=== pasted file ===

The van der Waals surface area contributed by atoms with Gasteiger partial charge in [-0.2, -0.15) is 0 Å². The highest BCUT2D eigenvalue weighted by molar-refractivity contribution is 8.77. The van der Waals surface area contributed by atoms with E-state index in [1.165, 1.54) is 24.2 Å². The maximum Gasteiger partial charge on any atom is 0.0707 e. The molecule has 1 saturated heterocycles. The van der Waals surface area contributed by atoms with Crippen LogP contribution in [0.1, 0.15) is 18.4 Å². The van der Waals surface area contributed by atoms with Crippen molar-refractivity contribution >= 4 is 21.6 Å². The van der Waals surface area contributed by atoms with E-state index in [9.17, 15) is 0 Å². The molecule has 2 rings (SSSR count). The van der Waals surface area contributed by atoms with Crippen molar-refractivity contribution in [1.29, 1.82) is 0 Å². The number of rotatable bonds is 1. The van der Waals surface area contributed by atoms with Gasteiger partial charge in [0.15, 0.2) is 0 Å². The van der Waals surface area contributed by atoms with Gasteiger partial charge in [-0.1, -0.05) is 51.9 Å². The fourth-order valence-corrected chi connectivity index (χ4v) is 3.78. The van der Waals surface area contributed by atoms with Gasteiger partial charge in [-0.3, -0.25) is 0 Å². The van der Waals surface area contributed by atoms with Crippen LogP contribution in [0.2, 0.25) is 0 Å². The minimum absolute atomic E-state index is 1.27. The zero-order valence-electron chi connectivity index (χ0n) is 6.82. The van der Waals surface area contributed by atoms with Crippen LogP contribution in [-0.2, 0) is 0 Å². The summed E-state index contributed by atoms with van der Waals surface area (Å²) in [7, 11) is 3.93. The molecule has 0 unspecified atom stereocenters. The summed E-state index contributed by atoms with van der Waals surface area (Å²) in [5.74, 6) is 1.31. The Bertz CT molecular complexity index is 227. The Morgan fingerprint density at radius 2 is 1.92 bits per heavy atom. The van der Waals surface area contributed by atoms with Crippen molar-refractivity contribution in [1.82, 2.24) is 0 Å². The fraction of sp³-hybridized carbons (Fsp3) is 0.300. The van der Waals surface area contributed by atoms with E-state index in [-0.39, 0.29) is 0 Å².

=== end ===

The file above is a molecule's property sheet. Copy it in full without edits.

The van der Waals surface area contributed by atoms with Gasteiger partial charge in [-0.2, -0.15) is 0 Å². The highest BCUT2D eigenvalue weighted by molar-refractivity contribution is 8.77. The van der Waals surface area contributed by atoms with E-state index in [1.165, 1.54) is 24.2 Å². The maximum Gasteiger partial charge on any atom is 0.0707 e. The molecule has 1 saturated heterocycles. The van der Waals surface area contributed by atoms with Crippen LogP contribution in [0.1, 0.15) is 18.4 Å². The van der Waals surface area contributed by atoms with Crippen molar-refractivity contribution >= 4 is 21.6 Å². The van der Waals surface area contributed by atoms with E-state index in [9.17, 15) is 0 Å². The molecule has 2 rings (SSSR count). The van der Waals surface area contributed by atoms with Crippen molar-refractivity contribution in [1.29, 1.82) is 0 Å². The number of rotatable bonds is 1. The van der Waals surface area contributed by atoms with Gasteiger partial charge in [0.15, 0.2) is 0 Å². The van der Waals surface area contributed by atoms with Gasteiger partial charge in [-0.1, -0.05) is 51.9 Å². The fourth-order valence-corrected chi connectivity index (χ4v) is 3.78. The van der Waals surface area contributed by atoms with Gasteiger partial charge in [-0.3, -0.25) is 0 Å². The van der Waals surface area contributed by atoms with Crippen LogP contribution in [0.2, 0.25) is 0 Å². The minimum absolute atomic E-state index is 1.27. The zero-order valence-electron chi connectivity index (χ0n) is 6.82. The van der Waals surface area contributed by atoms with Crippen LogP contribution in [-0.2, 0) is 0 Å². The summed E-state index contributed by atoms with van der Waals surface area (Å²) in [7, 11) is 3.93. The molecule has 0 unspecified atom stereocenters. The summed E-state index contributed by atoms with van der Waals surface area (Å²) in [5.74, 6) is 1.31. The Bertz CT molecular complexity index is 227. The Morgan fingerprint density at radius 2 is 1.92 bits per heavy atom. The van der Waals surface area contributed by atoms with Crippen molar-refractivity contribution in [1.82, 2.24) is 0 Å². The fraction of sp³-hybridized carbons (Fsp3) is 0.300. The van der Waals surface area contributed by atoms with E-state index in [-0.39, 0.29) is 0 Å².